Begh (or Le Begue), Lambert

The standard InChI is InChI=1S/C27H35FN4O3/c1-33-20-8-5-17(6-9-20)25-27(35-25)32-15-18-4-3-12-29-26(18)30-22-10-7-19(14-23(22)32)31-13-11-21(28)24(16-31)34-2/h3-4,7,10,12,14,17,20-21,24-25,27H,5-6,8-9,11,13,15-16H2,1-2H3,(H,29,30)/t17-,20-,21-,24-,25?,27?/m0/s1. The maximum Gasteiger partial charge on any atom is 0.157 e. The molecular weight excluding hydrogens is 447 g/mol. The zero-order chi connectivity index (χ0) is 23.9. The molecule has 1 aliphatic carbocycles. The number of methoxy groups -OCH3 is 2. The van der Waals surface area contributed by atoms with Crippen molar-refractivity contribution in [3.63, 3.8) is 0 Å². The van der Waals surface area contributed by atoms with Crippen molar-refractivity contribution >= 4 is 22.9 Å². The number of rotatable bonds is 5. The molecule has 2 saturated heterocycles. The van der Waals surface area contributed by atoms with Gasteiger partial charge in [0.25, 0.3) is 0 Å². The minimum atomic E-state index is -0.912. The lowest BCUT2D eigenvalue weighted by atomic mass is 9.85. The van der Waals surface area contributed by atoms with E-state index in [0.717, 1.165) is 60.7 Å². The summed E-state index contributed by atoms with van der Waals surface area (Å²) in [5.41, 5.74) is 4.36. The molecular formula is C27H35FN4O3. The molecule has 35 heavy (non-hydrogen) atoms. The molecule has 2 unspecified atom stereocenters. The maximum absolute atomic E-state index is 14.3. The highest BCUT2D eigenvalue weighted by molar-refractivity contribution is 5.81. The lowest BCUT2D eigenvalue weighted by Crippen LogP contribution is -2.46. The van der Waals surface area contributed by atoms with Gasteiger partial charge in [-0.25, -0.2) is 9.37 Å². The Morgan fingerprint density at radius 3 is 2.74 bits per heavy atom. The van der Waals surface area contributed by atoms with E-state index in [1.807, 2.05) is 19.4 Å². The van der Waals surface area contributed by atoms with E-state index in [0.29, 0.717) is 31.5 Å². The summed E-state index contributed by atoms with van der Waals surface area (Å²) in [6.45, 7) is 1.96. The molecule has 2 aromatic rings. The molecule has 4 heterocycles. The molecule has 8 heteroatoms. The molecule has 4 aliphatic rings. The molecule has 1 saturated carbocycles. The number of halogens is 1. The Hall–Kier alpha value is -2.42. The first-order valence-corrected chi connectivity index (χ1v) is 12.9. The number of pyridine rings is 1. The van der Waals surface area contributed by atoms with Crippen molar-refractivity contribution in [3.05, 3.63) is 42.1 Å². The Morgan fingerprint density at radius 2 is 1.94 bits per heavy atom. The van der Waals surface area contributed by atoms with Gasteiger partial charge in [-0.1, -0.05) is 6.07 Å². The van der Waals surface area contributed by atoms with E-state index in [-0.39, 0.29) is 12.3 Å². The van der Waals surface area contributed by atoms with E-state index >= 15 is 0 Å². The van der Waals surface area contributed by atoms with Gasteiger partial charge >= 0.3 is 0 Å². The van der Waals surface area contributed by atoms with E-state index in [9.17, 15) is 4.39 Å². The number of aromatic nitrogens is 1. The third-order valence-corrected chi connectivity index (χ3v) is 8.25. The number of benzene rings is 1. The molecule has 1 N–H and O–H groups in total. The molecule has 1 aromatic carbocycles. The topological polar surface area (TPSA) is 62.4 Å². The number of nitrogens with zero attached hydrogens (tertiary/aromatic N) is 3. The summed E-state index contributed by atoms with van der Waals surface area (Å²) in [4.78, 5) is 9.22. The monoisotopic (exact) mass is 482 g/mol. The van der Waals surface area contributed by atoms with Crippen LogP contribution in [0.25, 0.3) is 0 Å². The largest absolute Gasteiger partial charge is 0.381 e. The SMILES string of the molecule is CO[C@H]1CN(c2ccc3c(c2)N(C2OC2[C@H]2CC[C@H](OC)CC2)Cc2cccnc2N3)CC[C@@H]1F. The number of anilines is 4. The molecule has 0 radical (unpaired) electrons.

Begh (Or Le Begue), Lambert priest of the diocese of Liege, is often recognized as the founder of the Beguines (q.v.). He preached with zeal against the disorders of the clergy, especially against simony, which particularly irritated the ecclesiastical body. Ralph, bishop of Liege, who carried on this vice to a scandlalous extent, arrested Begh, and imprisoned him for a long time at the chateau of Rivogne; then conveyed him to Rome, in order to make it appear that he had been guilty of preaching without authority. Pope Alexander III, informed of these motives, received Begh honorably, and permitted him to return to his country, with all the necessary power to exercise freely the functions of his office. On his return from Rome, he assembled all the daughters and widows in order to form a religious order. These were called Beguines. They were first established at Neville, in Brabant, whence they spread into Flanders, Holland, and Germany. Begh died in 1177. According to others, this person was a French socalled heretic, who lived near the close of the 13th century. He is said to have taught that man in this life is capable of perfection;. by which he probably meant a state of entire Christian purity. He refused to worship the popish host, and, according to his enemies, opposed the practice of the popular acts of piety. His doctrines were condemned at the Council of Vienna in 1311. See Hoefer, Nouv. Biog. Generale, s.v.